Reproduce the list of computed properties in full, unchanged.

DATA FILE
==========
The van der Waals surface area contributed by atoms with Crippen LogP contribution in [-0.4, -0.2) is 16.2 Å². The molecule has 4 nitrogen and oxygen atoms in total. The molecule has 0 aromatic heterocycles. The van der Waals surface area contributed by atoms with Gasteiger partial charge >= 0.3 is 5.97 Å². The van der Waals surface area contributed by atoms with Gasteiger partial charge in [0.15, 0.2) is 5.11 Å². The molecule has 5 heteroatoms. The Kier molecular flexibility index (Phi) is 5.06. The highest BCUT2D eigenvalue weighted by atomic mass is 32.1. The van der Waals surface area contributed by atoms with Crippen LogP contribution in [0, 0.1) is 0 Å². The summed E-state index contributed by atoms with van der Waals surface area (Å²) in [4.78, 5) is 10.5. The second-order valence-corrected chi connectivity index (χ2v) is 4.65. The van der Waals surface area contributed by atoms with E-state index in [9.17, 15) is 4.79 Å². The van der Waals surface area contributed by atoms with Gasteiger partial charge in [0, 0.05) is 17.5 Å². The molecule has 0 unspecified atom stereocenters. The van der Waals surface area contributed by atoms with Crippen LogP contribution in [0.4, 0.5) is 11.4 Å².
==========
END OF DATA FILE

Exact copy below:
The van der Waals surface area contributed by atoms with Crippen LogP contribution in [-0.4, -0.2) is 16.2 Å². The molecule has 4 nitrogen and oxygen atoms in total. The molecule has 0 aromatic heterocycles. The van der Waals surface area contributed by atoms with Gasteiger partial charge >= 0.3 is 5.97 Å². The van der Waals surface area contributed by atoms with Gasteiger partial charge in [0.15, 0.2) is 5.11 Å². The molecule has 5 heteroatoms. The Kier molecular flexibility index (Phi) is 5.06. The highest BCUT2D eigenvalue weighted by atomic mass is 32.1. The van der Waals surface area contributed by atoms with Crippen LogP contribution in [0, 0.1) is 0 Å². The summed E-state index contributed by atoms with van der Waals surface area (Å²) in [4.78, 5) is 10.5. The second-order valence-corrected chi connectivity index (χ2v) is 4.65. The van der Waals surface area contributed by atoms with E-state index in [9.17, 15) is 4.79 Å². The van der Waals surface area contributed by atoms with Gasteiger partial charge in [0, 0.05) is 17.5 Å². The molecule has 0 unspecified atom stereocenters. The van der Waals surface area contributed by atoms with Crippen LogP contribution in [0.4, 0.5) is 11.4 Å².